Патент USA US2105526код для вставки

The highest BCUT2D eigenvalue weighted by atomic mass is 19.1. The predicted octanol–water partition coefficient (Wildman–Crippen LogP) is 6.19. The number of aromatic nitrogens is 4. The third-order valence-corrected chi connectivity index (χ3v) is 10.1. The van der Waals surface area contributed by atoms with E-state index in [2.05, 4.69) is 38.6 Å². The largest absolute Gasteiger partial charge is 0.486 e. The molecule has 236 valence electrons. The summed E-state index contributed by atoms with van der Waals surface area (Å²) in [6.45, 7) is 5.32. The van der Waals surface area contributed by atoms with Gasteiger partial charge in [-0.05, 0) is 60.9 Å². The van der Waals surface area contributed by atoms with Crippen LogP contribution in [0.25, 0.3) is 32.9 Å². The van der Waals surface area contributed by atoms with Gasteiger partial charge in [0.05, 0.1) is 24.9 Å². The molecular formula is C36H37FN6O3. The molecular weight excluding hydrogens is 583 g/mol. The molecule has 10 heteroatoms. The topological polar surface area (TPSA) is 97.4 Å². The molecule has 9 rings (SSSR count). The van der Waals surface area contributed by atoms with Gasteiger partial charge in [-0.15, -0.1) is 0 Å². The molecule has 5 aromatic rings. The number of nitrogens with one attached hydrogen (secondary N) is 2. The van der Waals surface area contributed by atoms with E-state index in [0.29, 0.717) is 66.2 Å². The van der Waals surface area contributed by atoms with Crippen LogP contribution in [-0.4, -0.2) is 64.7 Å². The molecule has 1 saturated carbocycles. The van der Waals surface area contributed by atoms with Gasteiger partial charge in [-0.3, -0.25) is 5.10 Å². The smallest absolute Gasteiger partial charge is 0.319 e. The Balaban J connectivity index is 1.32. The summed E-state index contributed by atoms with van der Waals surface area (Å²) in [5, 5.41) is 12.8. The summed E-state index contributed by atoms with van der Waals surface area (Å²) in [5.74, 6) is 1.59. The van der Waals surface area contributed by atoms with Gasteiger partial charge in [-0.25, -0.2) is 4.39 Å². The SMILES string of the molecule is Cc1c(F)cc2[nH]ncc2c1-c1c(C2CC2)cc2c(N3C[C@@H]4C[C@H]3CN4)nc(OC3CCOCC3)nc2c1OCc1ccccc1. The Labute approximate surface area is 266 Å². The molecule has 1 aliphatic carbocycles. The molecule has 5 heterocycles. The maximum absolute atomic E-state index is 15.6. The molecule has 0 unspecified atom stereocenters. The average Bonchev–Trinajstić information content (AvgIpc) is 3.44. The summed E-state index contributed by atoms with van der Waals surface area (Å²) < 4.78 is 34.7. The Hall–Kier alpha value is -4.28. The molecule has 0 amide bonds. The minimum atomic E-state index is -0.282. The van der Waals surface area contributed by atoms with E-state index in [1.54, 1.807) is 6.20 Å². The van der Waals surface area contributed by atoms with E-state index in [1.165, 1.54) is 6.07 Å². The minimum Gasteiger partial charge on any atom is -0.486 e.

Jam.l 18, 1938. 2,105,526 c. P. DuBBs PROCESS OF HYDROCARBON OIL ‘CONVERSION original Filed March 23, 1925 IU «hunl|. kuìëQ Il' 2,105,525 Patented Jan. 18, 1938 UNITE STATES PATENT OFFICE 2,105,526 PRÜCESS 0F HYDROCARBON OIL CONVER SION Carbon P. Dubbs, Wilmette, Ill., assignor to Uni versal Oil Products Company, Chicago, Ill., a corporation of Delaware @riginal application March 23, 1925, Serial No. 17,516. Divided and this application Decem her 3, 1932, Serial No. 645,523. Renewed Sep ternher 17, 1936 5 Claims. (C1. 196-48) This application is a division of my application charged through the transfer line I0, in which Serial No. 17,516 filed March 23rd, 1925. This invention relates to .improvements in a method of hydrocarbon oil conversion and refers more particularly to the treatment of hydrocar bon oils under conversion temperature and a substantial super-atmospheric pressure to pro duce light fractions therefrom suitable for com mercial use. The particular embodiment of the present in vention resides in passing a stream of hydrocar bon oil through an elongated passageway, for in stance, a continuous coil, mounted in a furnace, where the oil is heated to substantially a con version temperature while being maintained un der a super-atmospheric pressure. This heated oil is then discharged into an enlarged reaction chamber, where substantial separation of the lighter fractions in the form of vapors will take 20 place, said vapors being dephlegmated, condensed and collected in a receiver as distillate. This in vention contemplates that regulated portions of said distillate are to be returned from the re ceiver to the stream of oil heated in the elon gated passageway and mixed therewith, either at the point of introduction of said stream of oil to the elongated passageway, or after said stream has passed through the elongated pas sageway and been heated and while it is being transferred to the reaction chamber. Various advantages of the invention will ap pear more fully from the following description. The single ligure in the drawing is a diagram matic flow sheet of a commercial form of ap ll.) paratus in which the process may be carried out. Referring in detail to the drawing, the raw oil is withdrawn from the supply tank I and passed through the line 2, in which is interposed the raw oil pump 3, this line 2 communicating with the lines 4 and 5. The line 4 has valve 5 interposed therein and discharges the raw oil into the top of the dephlegmator 1. Instead of discharging into the top of the dephlegmator 1, the raw oil may be passed through the line 5, in which latter is interposed the valve 8, said line 5 communicating with the inlet side of elongated passageway 9, which may comprise a continuous coil of say 3 or 4 inch pipe, mounted in a suit able furnace. The feed of raw oil may be split, that is, part may be fed directly to the dephleg mator and part directly to the inlet side of the heating coil 9, The raw oil, in its passage through the heat ing coil 9, has its temperature increased and is brought to a conversion temperature, and is dis is interposed valve II, to the upper portion of the enlarged reaction chamber I2, which reac tion chamber may be vertically disposed, as shown. The reaction chamber I2 is provided with upper and lower manholes I3 for the pur pose of cleaning, and this chamber may be insu lated if desired. In the normal operation of the process, it is preferably unheated. The lighter fractions of the heated oil being introduced 10 through the line I0 will vaporize and be dis charged from the upper portion of the reaction . chamber I2 through the vapor outlet line I4, in which is interposed valve I5, said line I4 com municating with the lower portion of the de phleginator 1. Superimposed in the interior of the dephlegmator 1 are a plurality of horizontal pans or baffles I6, which need no particular de scription, as they are standard in commercial practice. The vapors passing upwardly through 20 the dephlegmator are retarded in their travel in order to condense any of the heavier fractions. The raw oil introduced through the line 4 acts partly as a cooling medium for this purpose. The vapors remaining uncondensed after 25 coursing upwardly through the dephlegmator 1 are discharged into the vapor outlet line I1, in which is interposed valve i8, said line I1 com municating with the condenser coil I9, which, of course, is mounted in the usual condenser box, 30 not shown. The discharge end of the condenser coil has a valve 20 interposed therein and com municates with the receiver 2I, which receiver is, of course, equipped with the usual sight-glass gauges, pressure gauge, and with the incondens 35 able gas outlet 22 controlled by valve 23 and liquid discharge 24 controlled by valve 25. The unvaporized residue from the reaction chamber I2 is withdrawn through the residue drawoff line 26, in which is interposed valve 21 40 communicating with the cooling coil 28, and dis charging the cooled residue into the line 29, in which is interposed the valve 30, to a residue storage 3l. As the separation of lighter frac tions takes place within the reaction chamber I2, 45 carbon will be released and will gradually ac cumulate on the bottom and build up in the in terior of said chamber. It may then be neces sary to withdraw the unvaporized residue at various heights from the reaction chamber, and ' of course the single line 26 is purely diagram matic. Referring now to the important features of the present invention, portions of the distillate col lected in the receiver 2_I are withdrawn into the 2,105,526 2 line 32, in which is interposed valve 33, by means of the suction imposed by the pump 34, the `dis charge side of said discharge pump 34 discharg ing the distillate into the line 35. Said line 35 communicates with the receiving end of the transfer line il! by means of the connection 36, in residue unmarketable for fuel. I have discovered that by increasing the percentage of gasoline or light gravity cracked oil to the uncracked oil as it passes through the heating coil 9, and before discharging into the reactionV chamber, that this CII increased percentage of gasoline or light gravity which is interposed valve 3l, or said distillate may be by-passed through the line 38 in which is sive amount of this pitchy matter in the residue. interposed the valve 39, introducing said distil late into the stream of raw oil and reflux being passed into the inlet side of the heating coil 9.. A drain dll, having a valve 4I, may be provided ad jacent the inlet to» the coil 9. The reflux condensate produced in the de phlegmator 'l and the unvaporized raW oil are Withdrawn from the dephlegmator l through the reflux line 42, in Which is interposed Valve 43, and passed to the hot oil pump 44. The discharge side of the hot oil pump 44 discharges the mix ture of reflux condensate and unvaporized ravv oil into the line 45, in Which is interposed the valve 4t, said line 45 communicating With the line 46 going to the heating coil 9. In case it is not desirable to impose an applied pressure on the mixture of raw oil and reflux condensate be ing withdrawn through the line 42, a by-pass 4l is provided, controlled by valve 48, it being under stood that when the mixture is passed through the line 4l, valve 48 is opened and valves 43 and 30 46 closed, and vice versa. The particular utility and reasons for return ing regulated portions of the distillate from the receiver 2I and mixing said portions with the oil being heated before it is discharged into the re 35 action chamber, will be noW set forth. For illus tration, a 24° Baumé gravity fuel oil made from Mid-Continent Crude is treated in the plant and produces 30% Navy initial and end point gasoline. The capacity of the plant will be 700 barrels with 40 out the hot oil pump 44 and say 1000 barrels of raw charging stock per day with the reflux pump 44. The entire plant may be operated at 170 pounds pressure per square inch and the oil as it leaves the heating coil 9 Will be at a tempera 45 ture of say about 860° F. Sixty percent of the raw oil fed into the plant Will be converted into pressure distillate, 501% of Which pressure distillate will be gasoline and the remainder will be pressure distillate bottoms or 50 gas oil. The unvaporized portion in the reaction chamber I2 Will be a residue representing about 35% of the raw oil treated and will have a gravity of say 18° Baume. This unvaporized residue Will contain in suspension considerable 55 pitchy matter and only part of this pitchy matter held in suspension will settle out upon standing. This pitchy material seems to be in a more or less colloidal condition in the residue. From my experience, I believe that this pitchy 60 matter is made up of carbon in a very ñnely di vided state, Which carbon mechanically com bines With the heavy ends of the oil, and the combination is so strong as to resist the oil at tracted to the carbon from becoming dissolved 65 in the remainder of the oil, floating in the oil as a scum which seriously interferes With the oil being used as fuel on account of the fact this scum Will clog the pipes and burners of the fuel system. 70 Operating the plant so as to increase the yield of gasoline increases the amount of this pitchy matter, which stays in suspension in the residue, and as the residue to be marketable as fuel oil cannot lcontain over a certain amount of sedi ment, this suspended pitchy matter renders the cracked oil prevents the formation of an exces At the present time, I do not fully understand how this formation of an excessive amount of pitchy matter is prevented, but it is my opinion that part of the carbon produced from cracking unites mechanically with the heavy ends of the oil and forms a pitchy matter Which remains suspended in the oil. Therefore, that oil in 15 which the pitchy matter is suspended does not have the power to break down the at traction of the carbon to the heavy ends and cause the heavy ends to go into solution and thus 20 precipitate the carbon. I do find that When I increase the percentage of gasoline or light gravity cracked oils to the total oil flowing from the coil 9 to reaction cham ber I2, that I decrease the amount of this pitchy matter held in suspension in the oil with the car 25 bon and by regulating the increase, I can practi cally prevent any substantial amount of carbon mechanically combining with the heavy ends of the oil to form a pitchy suspended matter in the residuum. I have also discovered that the 30 amount of free carbon accumulating in the re action chamber per barrel of gasoline produced is decreased by increasing the amount of gaso line or light gravity oil Contained in the oil as it is transferred to the reaction chamber. For 35 example, an oil producing normally about 40 pounds of carbon per barrel of gasoline produced 'can be so treated as to produce only about 30 pounds of carbon per barrel of gasoline produced. As a further illustration of my invention, in 40 operating the plant there is fed 500 barrels of raw oil through the elongated heating tube 9, and at the same time there is fed 2000 barrels of re flux tothe heating tube 9, making a total of 2,500 barrels of oil passing through the tubes and discharging into the reaction chamber every 24 Of this total, 2,300 barrels Will be va ' hours. porized in the reaction chamber, passing into the dephlegmator through the vapor line Iii. Ap proximately 2,000 barrels are condensed in the . dephlegmator and returned to the heating coil 9 mixed With a fresh supply of oil, as heretofore described. The remaining 300 barreis will dis-J charge as vapor from the top of the dephlegma tor and will be collected in the pressure distillate receiving tank 2l, after being condensed in the condenser coil I9. This 300 barrels of pressure distillate contains approximately 150 barrels of gasoline, which is 30% of the 500 barrels of raw charging stock used, but is only 6% of the 2,500 (10 barrels of oil passed through the heating tube 9. In order to enrich the amount of gasoline or cracked oil to the total amount of oil passed through the heating tube 9, there are passed 500 barrels of raw charging stock and 500 barrels of reflux through the heating tube 9, making a total of 1000 barrels going through the heating tube and into the reaction chamber. Approximately 800 barrels of this amount pass to the dephleg matcr l as vapor through the line I4, 500 barrels 70 of which are condensed in the dephlegrnator and returned to the heating tube 9, mixing with an other 500 barrels of fresh charging stock. The remaining 300 barrels pass out of the top of the dephlegmator in the form of vapor and are even 2,105,526 >tually collected in the pressure distillate receiver and come out in the form of distillate, this 300 »barrels containing approximately 150 barrels of gasoline. The 200 barrels remaining unvapor ized in the reaction chamber may be withdrawn; as residue. In the above illustration, the 150 barrels of .gasoline produced comprises 30% of the raw oil treated, but is 15% of the 1000 barrels of oil passing through the heating tube 9 and into the reaction chamber i2. By comparison with the run set forth above, it will be seen that I have doubled the percentage of gasoline produced in the oil passing through the heating tube. 15 Now I can still further increase these relative percentages by passing 500 barrels of oil directly through the heating tube 9 and discharge same into the reaction chamber I2, withdrawing from said reaction chamber 200 barrels as residue and 300 barrels as vapors, which pass through the dephlegmator, all of said 300 barrels going over into the pressure distillate receiver tank, and therefore, no reñux being furnished to the oil flowing through the heating tube 9. In this case, it will be seen that the gasoline produced is not only 30% of the raw oil treated, but is 30% of the amount of the oil passed through the heating tube 9, or ?lve times the amount of gasoline com pared with the first operation above described. This latter operation, however, will cause the heating tube 9 to become seriously congested with carbon unless the pressure is increased in pro portion, which of course, makes the pressure ex tremely high. Another method oi accomplishing the same result is to feed 300 barrels of raw oil into the plant and have 700 barrels of reñux, making a total of 1,000 barrels passing through the heat ing tube 9 and discharging into the reaction chamber. One hundred barrels of unvaporized residue may be withdrawn from the reaction chamber and 900 barrels of vapors passed to the dephlegmator, of which 900 barrels '700 barrels are condensed and refiuxed back' to the heating tube 9, as heretofore described, the remaining 200 barrels discharging from the top of the de phlegmator as vapors and condensed and col lected in the pressure >distillate receiver 2l, this 200 barrels containing approximately 150 barrels of gasoline, which comprises 50% of the raw oil passed into the plant, but 15% of the total oil passed through the heating tube 9. It will be noted that this 15% is more than twice the amount produced on the basis of oil cracked, as compared with the first operation above de scribed. The plant described in the flow chart is based on the principle that at a given pressure, the 00 maximum of the cracking of oil passing through the heating tube 9 is limited below that amount of cracking that will cause a substantial deposit of carbon in the heating tube 9. This maximum can be increased to a certain extent by increas _ ing the pressure under which the plant is operat gasoline and thus avoid excessive deposits of car bon in the heating tube 9. I now seek to increase the percent of gasoline o-r similar cracked products and at the same time prevent excessive formation of pitchy matter in 5 the residue and produce less coke per barrel of gasoline produced. I have already described how this percentage of gasoline can be increased by increasing the pressure, but the amount of pres sure increase is, of course, limited, and there may be objections to high pressures. Therefore, in order not to violate any of the principles in volved in a successful operation of the cracking plant as above deñned, I have discovered that by increasing the percent of gasoline or light gravity cracked oil in the oil passing through the heating tube, these results .can be accom plished. Therefore, I add distillate or light grav ity cracked oil to the stream of heated oil which is to be discharged into the reaction chamber, either before it is passed through the heating tube 9 or after it is passed through the heating tube 9 and before discharge into the reaction chamber. Said distillate or light gravity oil is added in such proportion as to substantially pre vent the formation of pitchy matter in the resi due, and these proportions will, of course, vary, not only with the character of oil being treated, but with the manner in which the regular opera tion is carried out. 30 A by-pass 49 controlled by valve 50 is provided in the line 32 in case it is not necessary to use the pump 34, valves 5| and 52 being closed in this event. By my invention, I ñnd I am able to obtain high yields of gasoline, even when cracking fuel oil, and at the same time produce therefrom a residue containing only a very low percentage of pitchy matter in suspension, which residue is marketable for fuel. In addition, I find that there is produced less solid matter per gallon of 40 gasoline produced. It is of course, understood that the stream of distillate may be split and part introduced through the line 35 into the mixture flowing through the transfer line l0, and part being in 45 troduced through the line 38 into the mixture feeding toward the heating tube 9 through the pipe 46. I have disclosed the idea of returning portions of the pressure distillate from the receiver 2|. 50 It is, of course, obvious that the gasoline or other lighter gravity oil may be introduced from any source of supply and need not be the distillate produced in the operation. A preheater 53 having valves 54 introduced ‘ therein may be connected into the line 35, the valve 55 in line 35 being closed. The use of the preheater is, of course, optional. The operator of the plant may ñnd it desirable when treating cer tain oils under certain conditions to preheat the 60 lighter gravity oil. ’I‘he degree of heating will be governed by conditions surrounding the opera tion. In other Words, it may be advisable to pre heat the lighter gravity oil only slightly, that is, below the temperature of the oil discharging from the outlet end of the coil 9, or it may be advan ing and also the velocity at which the oil passes through the tube. Having established this prin ciple, I increase the yield of low boiling point . tageous to heat same to or just below the temper products by keeping at or below the maximum percentage of cracking in each pass of the oil through the heating tube 9 and then separate from this oil the uncracked portion, returning same to the tube for further heating, this oper ating cycle being repeated until the desired per centage of the total oil has been converted into ature at which the oil passing through the coil 9 is discharged, in order that no appreciable cool ing of the oil heated in the coil 9 will take place in the transfer line I0, and yet preventing any substantial decomposition of the lighter gravity oil such as the distillate heretofore referred to into ñxed gas. When the distillate is introduced 75 2,105,526 4 Vthrough-the pipe 38, the valve 3l being closed, the oil is preferably not preheated. Regulated portions of the lighter gravity oil may be introduced to the reaction chamber through the connecting line. 5S, valve 51 con trolling said introduction. This pipe 56 may dis charge at any height into the reaction chamber. As another method of operation, regulated por tions of the vapors discharging from the top of the dephlegmator may be diverted through the line 5S, lcontrolled by valve 59, and forced by means of pump 60 interposed in said line 58 to ' the transfer line Iû, or to any point in the heating tube 9 which may be found desirable. Vapors may be. diverted in this manner either with or without the return of -any liquid distillate and with or Without the introduction of any other lighter gravity oil in case the distillate is not utilized for this purpose. I claim as my invention: l. A cracking process which comprises passing hydrocarbon oil in a restricted stream through a heating zone and heating the same therein to cracking temperature under pressure, discharg ing the hot oil stream into an enlarged reaction zone maintained under cracking conditions of temperature and pressure, removing vapors from the reaction zone and dephlegrnating the same to condense insufficiently cracked fractions thereof, '30 returning resultant reflux condensate to the heat ing zone, combining a gasoline-containing por tion of the dephlegmated vapors with the hot oil stream discharging from the heating Zone to the reaction Zone, finally condensing the remaining portion of the dephlegrnated vapors and intro ducing a portion of the resultant distillate into the reaction zone at a point remote from the point of discharge of the hot oil stream thereinto. 2. A cracking process which comprises passing hydrocarbon oil in a restricted stream through a heating zone and heating the saine therein to cracking temperature under pressure, discharging the hot oil stream into the upper portion of an enlarged reaction zone maintained under crack ing conditions of temperature and pressure., re moving vapors from the reaction Zone and de phlegmating the same to condense insuinciently cracked fractions thereof, returning resultant re flux condensate to the heating Zone, combining a portion of the dephlegmated vapors with the hot cracking temperature under pressure, discharg ing the hot oil stream into an enlarged vertical reaction vzone maintainedv under cracking condi tions of temperature and pressure, passing the unvaporized oil downwardly through the enlarged zone and removing the same. from the lower por tion thereof, removing vapors from the reaction zone and dephlegmating the same to condense insufficiently cracked fractions thereof, subject ing the dephlegmated vapors to further condensa 10 tion to form a gasoline-containing distillate, passing a gasoline-containing portion of said dis tillate through a second heating zone and heat ing the same therein sufficiently to prevent cool ing of said hot oil discharged from the first-men tioned heating Zone upon commingling therewith, and then discharging the thus heated distillate directly into the lower portion of the reaction Zone to commingle with the unvaporized oil therein. 4. A cracking process which comprises heating hydrocarbon oil to cracking temperature under pressure while flowing in a restricted stream through a heating zone, subsequently discharg ing the heated oil into the upper portion of an enlarged separating zone and separating the same therein into vapors and unvaporized oil, fractionating the vapors to condense heavier fractions thereof and to form a gasoline-contain ing distillate, passing a gasoline-containing por- ‘ tion of said distillate through a second heating zone and heating the same therein sufficiently to prevent cooling of said heated oil upon com mingling therewith, and then discharging the thus heated distillate directly into the lower por- " tion of the separating zone to commingle with the unvaporized oil therein. 5. A method of hydrocarbon oil conversion, consisting in passing a stream of hydrocarbon oil through a continuous elongated passageway, 40 Where it is heated to a conversion temperature, maintaining a substantial super-atmospheric pressure on the oil, discharging said heated oil into an enlarged zone where substantial separa tion of lighter fractions in the form of vapors will take place, separately withdrawing the vapors and subjecting them to dephlegmation, in con densing portions of the uncondensed vapors after dephlegmation and collecting them as liquid dis tillate, returning regulated portions of the vapors oil stream discharging from the heating zone to the reaction zone, finally condensing the remain ing portion of the dephlegmated vapors and in without substantial condensation and mixing troducing a gasoline-containing portion of the' resultant distillate into the lower portion of the heated oil prior to discharge into the enlarged 55 reaction zone. 3. A cracking process which comprises passing hydrocarbon oil in a restricted stream through a heating zone and heating the same therein to them with the heated oil prior to discharge into the enlarged zone, also returning and mixing regulated portions of the liquid distillate with the zone for the purpose of increasing the percentage of lighter fractions in said oil. CARBON P. DUBBS.